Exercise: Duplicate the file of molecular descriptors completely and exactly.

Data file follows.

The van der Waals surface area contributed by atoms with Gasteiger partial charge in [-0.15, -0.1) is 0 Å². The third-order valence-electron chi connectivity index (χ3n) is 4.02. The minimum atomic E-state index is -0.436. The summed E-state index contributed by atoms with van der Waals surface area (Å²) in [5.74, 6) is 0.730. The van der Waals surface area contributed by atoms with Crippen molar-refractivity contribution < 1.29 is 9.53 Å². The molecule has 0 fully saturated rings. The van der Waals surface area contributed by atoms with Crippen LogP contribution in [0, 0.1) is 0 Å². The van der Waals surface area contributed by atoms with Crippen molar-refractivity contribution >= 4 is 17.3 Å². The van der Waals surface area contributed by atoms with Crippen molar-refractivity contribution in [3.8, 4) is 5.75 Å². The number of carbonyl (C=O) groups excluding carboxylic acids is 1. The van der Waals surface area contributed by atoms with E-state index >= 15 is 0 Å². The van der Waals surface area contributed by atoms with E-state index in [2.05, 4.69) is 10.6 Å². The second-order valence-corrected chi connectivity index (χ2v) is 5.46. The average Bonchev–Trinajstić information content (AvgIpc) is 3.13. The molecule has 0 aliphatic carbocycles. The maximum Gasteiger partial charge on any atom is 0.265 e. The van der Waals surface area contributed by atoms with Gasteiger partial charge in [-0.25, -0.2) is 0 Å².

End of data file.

The van der Waals surface area contributed by atoms with Gasteiger partial charge in [-0.15, -0.1) is 0 Å². The third-order valence-electron chi connectivity index (χ3n) is 4.02. The minimum atomic E-state index is -0.436. The summed E-state index contributed by atoms with van der Waals surface area (Å²) in [5.74, 6) is 0.730. The van der Waals surface area contributed by atoms with Crippen molar-refractivity contribution < 1.29 is 9.53 Å². The molecule has 0 fully saturated rings. The van der Waals surface area contributed by atoms with Crippen LogP contribution in [0, 0.1) is 0 Å². The van der Waals surface area contributed by atoms with Crippen molar-refractivity contribution >= 4 is 17.3 Å². The van der Waals surface area contributed by atoms with Crippen molar-refractivity contribution in [3.8, 4) is 5.75 Å². The number of carbonyl (C=O) groups excluding carboxylic acids is 1. The van der Waals surface area contributed by atoms with E-state index >= 15 is 0 Å². The van der Waals surface area contributed by atoms with E-state index in [2.05, 4.69) is 10.6 Å². The second-order valence-corrected chi connectivity index (χ2v) is 5.46. The average Bonchev–Trinajstić information content (AvgIpc) is 3.13. The molecule has 0 aliphatic carbocycles. The maximum Gasteiger partial charge on any atom is 0.265 e. The van der Waals surface area contributed by atoms with Gasteiger partial charge in [-0.25, -0.2) is 0 Å².